Black Spirituality Religion : Celebrating Christmas on Dec 25....


The Age of Aquarius
Sep 27, 2005
Slowly, the information leaks out....!

Dr. Frances Cress-Welsing spoke of the significance of the Romulus/Remus connection to the YT man and his "possible" true "origin" in "The Isis Papers" page 27 and I quote:

"...Decoded, Romulus and Remus are the symbolic representatives of the early albinos who were abandoned by their Black mothers in Africa as genetic mutant defectives and, in the process their northward migration for survival, were "left to the dogs" -- suckled by wolves. This decoding explains the worship and love of the dog (canine) in Western Civilization..."

(canine: dog-wolf)



...has pagan ties

Cincinnati Enquirer, Section A12
Sunday December 23, 2007
by Ariel David
The Associated Press

Italian Experts Link Date to Ancient Roman Wolf Shrine

Rome-The church where the tradition of celebrating Christmas on Dec 25 may have begun was built near a pagan shrine as part of an effort to spread Christianity, a leading Italian says.

Italian archaeologists last month unveiled an underground grotto that they believe ancient Romans revered as the place where a wolf nursed Rome's legendary founder Romulus and his twin brother Remus.

A few feet from the grotto, or "Lupercale", the Emperor Constantine built the Basilica of St. Anastasia, where some believe Christmas was first celebrated on December 25.

Constantine ended the frequent waves of anti-Christian persecutions in the Roman empire by making Christianity a lawful religion in 313. He played a key role in unifying the beliefs and practices of the early followers of Jesus.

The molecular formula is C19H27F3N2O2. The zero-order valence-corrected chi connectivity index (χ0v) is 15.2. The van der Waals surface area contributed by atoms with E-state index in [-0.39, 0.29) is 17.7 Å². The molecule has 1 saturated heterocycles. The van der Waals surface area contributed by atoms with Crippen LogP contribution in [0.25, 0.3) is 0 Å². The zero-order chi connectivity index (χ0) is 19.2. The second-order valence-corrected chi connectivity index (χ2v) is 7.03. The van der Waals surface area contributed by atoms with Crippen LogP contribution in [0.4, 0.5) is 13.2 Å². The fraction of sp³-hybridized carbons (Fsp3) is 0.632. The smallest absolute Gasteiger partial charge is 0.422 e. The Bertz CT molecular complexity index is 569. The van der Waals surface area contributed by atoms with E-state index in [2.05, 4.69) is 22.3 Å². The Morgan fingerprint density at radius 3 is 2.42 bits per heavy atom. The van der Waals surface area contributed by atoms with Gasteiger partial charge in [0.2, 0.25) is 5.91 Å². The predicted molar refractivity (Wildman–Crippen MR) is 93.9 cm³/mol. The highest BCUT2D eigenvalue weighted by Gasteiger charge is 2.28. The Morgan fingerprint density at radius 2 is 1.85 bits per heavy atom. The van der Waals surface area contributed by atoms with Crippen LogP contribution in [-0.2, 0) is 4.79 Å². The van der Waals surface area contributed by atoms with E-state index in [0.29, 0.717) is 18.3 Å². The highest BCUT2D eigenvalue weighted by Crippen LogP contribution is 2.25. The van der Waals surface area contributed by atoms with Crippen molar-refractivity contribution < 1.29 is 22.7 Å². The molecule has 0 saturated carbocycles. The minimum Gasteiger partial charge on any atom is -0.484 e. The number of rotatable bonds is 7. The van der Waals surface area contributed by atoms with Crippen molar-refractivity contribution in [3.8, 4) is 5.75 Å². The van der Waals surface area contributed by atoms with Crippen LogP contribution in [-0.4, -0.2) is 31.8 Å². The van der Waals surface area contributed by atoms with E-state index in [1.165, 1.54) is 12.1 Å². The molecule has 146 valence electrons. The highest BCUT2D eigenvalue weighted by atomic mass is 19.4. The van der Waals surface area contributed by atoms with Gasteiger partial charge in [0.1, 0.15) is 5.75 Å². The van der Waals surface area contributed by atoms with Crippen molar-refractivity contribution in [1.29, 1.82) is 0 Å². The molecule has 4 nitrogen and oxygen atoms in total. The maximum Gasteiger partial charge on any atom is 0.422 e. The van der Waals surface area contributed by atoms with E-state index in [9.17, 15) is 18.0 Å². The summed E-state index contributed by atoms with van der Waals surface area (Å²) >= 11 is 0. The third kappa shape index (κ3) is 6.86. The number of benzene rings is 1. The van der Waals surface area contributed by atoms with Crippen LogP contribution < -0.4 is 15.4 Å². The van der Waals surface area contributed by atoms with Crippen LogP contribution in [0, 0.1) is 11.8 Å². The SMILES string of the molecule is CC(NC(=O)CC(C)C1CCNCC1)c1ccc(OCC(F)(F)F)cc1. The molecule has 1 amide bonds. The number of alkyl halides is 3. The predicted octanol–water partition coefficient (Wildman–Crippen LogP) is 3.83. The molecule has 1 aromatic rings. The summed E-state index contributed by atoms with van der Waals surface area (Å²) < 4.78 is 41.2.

In, 325, he convened the Council of Nicea, which fixed the dates of important Christian festivals. It opted to mark Christmas, then celebrated at varying dates on December 25 to coincide with the Roman festival celebrating the birth of the sun god, said Andrea Carandini, a professor of archeology at Rome's La Sapienza University.

The Basilica of St. Anastasia was built as soon as a year after the Nicean Council. It probably was where Christmas was first marked on December 25, part of broader efforts to link pagan practices to Christian celebrations in the early days of the new religion, Carandini said.

"The church was built to Christianize these pagan places of worship," he said. "It was normal to put a church near these places to try to 'save' them."

Rome's archaeological superintendent Angelo Bottini, who did not take part in Carandini's research, said that hypothesis was "evocative" and "helps us understand the mechanisms of the passage from pagan to Christianity."

Bottini and Carandini said future digs could bolster the link between the shrine and the church if structures belonging to the "Lupercale" are found directly below the basilica.

The Basilica St. Anastasia was the first church to rise not on the ancient city's outskirts, but on the Palatine Hill, the palatial center of power and religion in imperial Rome, Carandini said. Though little known today, at the time of Constantine it was one of the most important basilicas for Christians in Rome, he said.

The "Lupercale" shrine--named after the "lupa," Latin for she-wolf is 52 feet below ground. So far, archaeologists have only been able to see it by inserting probes and cameras that have revealed a vaulted ceiling decorated with colored marble and a white imperial eagle.

Through some experts have expressed doubts that the grotto is in fact the mythological nursery of Romulus and Remus, most archaeologists believe the shrine fits the descriptions found in ancient texts, and plans are being drawn up to excavate the structure further.


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